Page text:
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How Six Threats Form a System Project Save the World is addressing six potential global catastrophes that could kill millions or billions of people in a short interval. We say that all six threats must be addressed with a single, comprehensive program of change — a “Platform for Survival, ” since all of them form a system of mutual causation. But not all of them cause all of the others; some interactions are potentially more dangerous than others. Here are the ones that I consider most worrisome. (If you want to comment, please go to our web site or join… Read more »

In their October 8th warning about the impending disaster of global warming, scientists at last made clear that the reduction of carbon emissions will not suffice to limit climate change to an acceptable level. Carbon must also be sucked out of the atmosphere and either sequestered or turned into carbon-free fuel. This approach is already overdue! The technology exists but needs to be promoted and vastly scaled up. Read this paper on the subject. https://news.nationalgeographic.com/2018/06/carbon-engineering-liquid-fuel-carbon-capture-neutral-science/

sylvie lemieux

You might have heard about this new event scheduled in Paris in November 2018 – https://parispeaceforum.org/about/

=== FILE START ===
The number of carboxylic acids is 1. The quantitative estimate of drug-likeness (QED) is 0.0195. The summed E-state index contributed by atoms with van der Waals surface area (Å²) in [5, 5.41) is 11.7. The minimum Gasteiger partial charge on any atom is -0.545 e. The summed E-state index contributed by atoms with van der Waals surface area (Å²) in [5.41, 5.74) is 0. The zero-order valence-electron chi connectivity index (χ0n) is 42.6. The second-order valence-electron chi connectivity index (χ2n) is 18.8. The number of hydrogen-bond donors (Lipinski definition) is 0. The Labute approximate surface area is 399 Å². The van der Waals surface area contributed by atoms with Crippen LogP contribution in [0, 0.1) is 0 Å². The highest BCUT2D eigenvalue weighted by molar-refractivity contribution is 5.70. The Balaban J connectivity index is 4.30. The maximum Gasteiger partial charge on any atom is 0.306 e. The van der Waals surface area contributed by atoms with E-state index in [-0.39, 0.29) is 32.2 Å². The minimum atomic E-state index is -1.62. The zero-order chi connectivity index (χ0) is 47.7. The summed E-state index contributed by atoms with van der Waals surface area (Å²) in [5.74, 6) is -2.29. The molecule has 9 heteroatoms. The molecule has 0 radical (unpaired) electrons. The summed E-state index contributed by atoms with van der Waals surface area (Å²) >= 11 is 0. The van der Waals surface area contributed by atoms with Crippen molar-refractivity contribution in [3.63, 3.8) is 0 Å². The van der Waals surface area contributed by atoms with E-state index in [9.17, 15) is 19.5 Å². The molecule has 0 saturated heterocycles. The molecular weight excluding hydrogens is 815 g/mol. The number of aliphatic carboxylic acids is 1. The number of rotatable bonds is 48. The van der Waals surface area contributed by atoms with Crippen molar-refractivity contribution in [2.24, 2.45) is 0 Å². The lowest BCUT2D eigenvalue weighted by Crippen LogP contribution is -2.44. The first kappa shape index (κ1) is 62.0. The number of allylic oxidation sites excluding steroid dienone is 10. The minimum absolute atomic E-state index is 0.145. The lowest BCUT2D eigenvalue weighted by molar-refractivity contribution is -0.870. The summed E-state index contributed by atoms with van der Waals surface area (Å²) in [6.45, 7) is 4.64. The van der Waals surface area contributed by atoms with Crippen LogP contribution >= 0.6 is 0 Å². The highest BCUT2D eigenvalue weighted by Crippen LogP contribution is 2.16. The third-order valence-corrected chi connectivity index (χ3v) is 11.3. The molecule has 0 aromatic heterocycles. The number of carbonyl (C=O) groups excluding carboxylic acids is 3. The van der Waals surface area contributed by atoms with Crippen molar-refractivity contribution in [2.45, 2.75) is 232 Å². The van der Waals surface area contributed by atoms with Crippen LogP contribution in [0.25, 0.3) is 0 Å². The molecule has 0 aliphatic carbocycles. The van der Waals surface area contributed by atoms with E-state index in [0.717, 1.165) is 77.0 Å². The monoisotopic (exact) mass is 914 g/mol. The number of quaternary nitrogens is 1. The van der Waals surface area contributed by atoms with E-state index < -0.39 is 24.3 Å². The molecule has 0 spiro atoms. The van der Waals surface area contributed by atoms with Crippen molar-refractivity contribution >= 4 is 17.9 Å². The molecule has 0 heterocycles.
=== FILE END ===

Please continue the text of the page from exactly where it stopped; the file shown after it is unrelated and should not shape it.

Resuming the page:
I thought you might be interested along with our Pugwash international allies

Sylvie, this is wonderful. I have signed up for it too. I’m so glad you called our attention to it.

Yes, I think Betty-Jane and Mustafa are completely right about your values. We have many, many problems to solve besides the six we have chosen. But we cannot do everything, so we opted to address only six threats that, if they happened, would occur as sudden catastrophes that could conceivably wipe out a billion people or so. We intentionally omit chronic or gradual disasters (e.g. poverty, malnutrition, disease, overfishing) and things we cannot do much about now (e.g. being hit by a meteor). Still, there is a residual category called “Enablling Measures,” which deals with structural problems in governance, security,… Read more »

Betty-Jane Antanavicius

I thought the final draft of the platform came out well. Many thanks to those who finalized it.

Betty-Jane Antanavicius

The problem of plastics pollution was not specifically addressed, and I feel oceans awareness was lacking.

Thank you, Metta, for all your efforts in putting together “Save the World in a Hurry” and the wonderful speakers who spoke to the platform, which consisted of the 6 (six) areas of threat to the world: 1) nuclear war; 2) radiation; 3) global warming; 4) famine; 5) pandemic; and 6) cyber attacks. The important points about the 25 policies that were agreed to by all of us who attended “Save the World” on May 30 and 31, 2018 is that they are interconnected. So, while problems from one area of threat may overlap another area of threat, say global… Read more »